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Topic: Sets as Memory traces.
Replies: 10   Last Post: Feb 11, 2013 12:48 AM

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Graham Cooper

Posts: 4,495
Registered: 5/20/10
Re: Sets as Memory traces.
Posted: Feb 8, 2013 5:14 PM
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On Feb 9, 8:12 am, Graham Cooper <> wrote:
> On Feb 6, 9:14 pm, Zuhair <> wrote:

> > Suppose that we have three bricks, A,B,C, now one can understand the
> > Whole of those bricks to be an object that have every part of it
> > overlapping with brick A or B or C, lets denote that whole by W. Of
> > course clearly W is not a brick, W is the totality of all the three
> > above mentioned bricks. However here I want to capture the idea of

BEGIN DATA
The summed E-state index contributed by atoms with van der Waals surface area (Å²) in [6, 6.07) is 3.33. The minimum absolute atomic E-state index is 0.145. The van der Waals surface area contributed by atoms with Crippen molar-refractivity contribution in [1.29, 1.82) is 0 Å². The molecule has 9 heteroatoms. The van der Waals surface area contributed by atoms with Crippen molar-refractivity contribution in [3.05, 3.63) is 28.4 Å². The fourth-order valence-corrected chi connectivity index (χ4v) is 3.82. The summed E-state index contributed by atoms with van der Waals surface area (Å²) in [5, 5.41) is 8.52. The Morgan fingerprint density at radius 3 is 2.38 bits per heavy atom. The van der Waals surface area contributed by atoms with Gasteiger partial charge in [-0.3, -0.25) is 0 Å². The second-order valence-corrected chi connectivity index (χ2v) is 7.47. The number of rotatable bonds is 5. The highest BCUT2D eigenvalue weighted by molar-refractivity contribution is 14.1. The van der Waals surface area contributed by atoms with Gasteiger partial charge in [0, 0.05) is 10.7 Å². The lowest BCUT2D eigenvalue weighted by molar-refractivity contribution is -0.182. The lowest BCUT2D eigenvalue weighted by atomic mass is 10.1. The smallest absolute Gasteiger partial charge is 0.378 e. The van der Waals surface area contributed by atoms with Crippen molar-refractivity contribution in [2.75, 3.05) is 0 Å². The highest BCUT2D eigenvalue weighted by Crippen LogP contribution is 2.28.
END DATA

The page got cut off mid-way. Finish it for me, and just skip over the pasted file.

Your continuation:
> > 'membership' of that whole, more specifically what do we mean when we
> > say that brick A is a 'member' of W. We know that A is a part of W,
> > but being a part of W is not enough by itself to qualify A as being a
> > member of W, one can observe that brick A itself can have many proper
> > parts of it and those would be parts of W of course (since part-hood
> > is transitive) and yet non of those is a member of W. So for a part of
> > W to be a member of W there must be some property that it must
> > satisfy.

> I think you've stumbled onto a more generic problem of identification
> and reference.
> e.g.  the sentence "were does that go?"
> makes sense to people because we can see where the speaker is pointing
> at.
> an identifying action not part of the sentencial language.
> I plan to incorporate the mouse pointer to cover this effect in
> Natural Language processing.
> Herc
> !!


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